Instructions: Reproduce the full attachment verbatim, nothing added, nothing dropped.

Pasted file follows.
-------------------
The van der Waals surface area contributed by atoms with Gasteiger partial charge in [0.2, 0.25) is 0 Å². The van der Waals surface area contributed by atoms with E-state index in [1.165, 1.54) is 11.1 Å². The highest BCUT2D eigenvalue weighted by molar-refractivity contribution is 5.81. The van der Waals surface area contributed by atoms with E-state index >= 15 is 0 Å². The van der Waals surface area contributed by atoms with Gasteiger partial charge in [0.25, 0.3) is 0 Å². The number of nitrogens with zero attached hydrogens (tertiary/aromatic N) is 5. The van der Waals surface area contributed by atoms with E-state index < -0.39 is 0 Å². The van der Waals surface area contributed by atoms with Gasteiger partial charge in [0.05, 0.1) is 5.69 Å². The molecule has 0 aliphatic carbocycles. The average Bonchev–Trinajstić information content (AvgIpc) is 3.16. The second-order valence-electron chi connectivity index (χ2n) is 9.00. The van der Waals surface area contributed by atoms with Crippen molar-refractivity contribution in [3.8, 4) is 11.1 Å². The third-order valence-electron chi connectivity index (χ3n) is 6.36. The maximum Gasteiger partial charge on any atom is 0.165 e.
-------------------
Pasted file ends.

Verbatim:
The van der Waals surface area contributed by atoms with Gasteiger partial charge in [0.2, 0.25) is 0 Å². The van der Waals surface area contributed by atoms with E-state index in [1.165, 1.54) is 11.1 Å². The highest BCUT2D eigenvalue weighted by molar-refractivity contribution is 5.81. The van der Waals surface area contributed by atoms with E-state index >= 15 is 0 Å². The van der Waals surface area contributed by atoms with Gasteiger partial charge in [0.25, 0.3) is 0 Å². The number of nitrogens with zero attached hydrogens (tertiary/aromatic N) is 5. The van der Waals surface area contributed by atoms with E-state index < -0.39 is 0 Å². The van der Waals surface area contributed by atoms with Gasteiger partial charge in [0.05, 0.1) is 5.69 Å². The molecule has 0 aliphatic carbocycles. The average Bonchev–Trinajstić information content (AvgIpc) is 3.16. The second-order valence-electron chi connectivity index (χ2n) is 9.00. The van der Waals surface area contributed by atoms with Crippen molar-refractivity contribution in [3.8, 4) is 11.1 Å². The third-order valence-electron chi connectivity index (χ3n) is 6.36. The maximum Gasteiger partial charge on any atom is 0.165 e.